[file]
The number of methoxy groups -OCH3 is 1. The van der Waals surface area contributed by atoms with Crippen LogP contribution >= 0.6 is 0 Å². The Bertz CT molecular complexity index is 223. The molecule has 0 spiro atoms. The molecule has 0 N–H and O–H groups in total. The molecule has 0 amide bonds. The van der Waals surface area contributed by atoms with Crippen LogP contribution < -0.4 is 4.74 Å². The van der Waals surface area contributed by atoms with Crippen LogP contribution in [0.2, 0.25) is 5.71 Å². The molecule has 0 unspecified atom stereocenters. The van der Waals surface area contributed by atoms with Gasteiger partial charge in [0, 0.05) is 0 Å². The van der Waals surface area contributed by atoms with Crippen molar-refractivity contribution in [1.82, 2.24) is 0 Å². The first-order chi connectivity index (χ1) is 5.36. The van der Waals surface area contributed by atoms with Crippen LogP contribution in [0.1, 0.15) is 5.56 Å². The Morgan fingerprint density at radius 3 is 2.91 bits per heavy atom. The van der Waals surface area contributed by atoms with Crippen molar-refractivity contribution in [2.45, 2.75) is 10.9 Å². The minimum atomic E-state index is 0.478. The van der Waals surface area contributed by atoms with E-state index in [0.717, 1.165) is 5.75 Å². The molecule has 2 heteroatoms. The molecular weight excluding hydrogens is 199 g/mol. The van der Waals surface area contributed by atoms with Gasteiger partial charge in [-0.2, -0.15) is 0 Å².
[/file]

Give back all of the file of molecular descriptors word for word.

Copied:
The number of methoxy groups -OCH3 is 1. The van der Waals surface area contributed by atoms with Crippen LogP contribution >= 0.6 is 0 Å². The Bertz CT molecular complexity index is 223. The molecule has 0 spiro atoms. The molecule has 0 N–H and O–H groups in total. The molecule has 0 amide bonds. The van der Waals surface area contributed by atoms with Crippen LogP contribution < -0.4 is 4.74 Å². The van der Waals surface area contributed by atoms with Crippen LogP contribution in [0.2, 0.25) is 5.71 Å². The molecule has 0 unspecified atom stereocenters. The van der Waals surface area contributed by atoms with Gasteiger partial charge in [0, 0.05) is 0 Å². The van der Waals surface area contributed by atoms with Crippen molar-refractivity contribution in [1.82, 2.24) is 0 Å². The first-order chi connectivity index (χ1) is 5.36. The van der Waals surface area contributed by atoms with Crippen LogP contribution in [0.1, 0.15) is 5.56 Å². The Morgan fingerprint density at radius 3 is 2.91 bits per heavy atom. The van der Waals surface area contributed by atoms with Crippen molar-refractivity contribution in [2.45, 2.75) is 10.9 Å². The minimum atomic E-state index is 0.478. The van der Waals surface area contributed by atoms with E-state index in [0.717, 1.165) is 5.75 Å². The molecule has 2 heteroatoms. The molecular weight excluding hydrogens is 199 g/mol. The van der Waals surface area contributed by atoms with Gasteiger partial charge in [-0.2, -0.15) is 0 Å².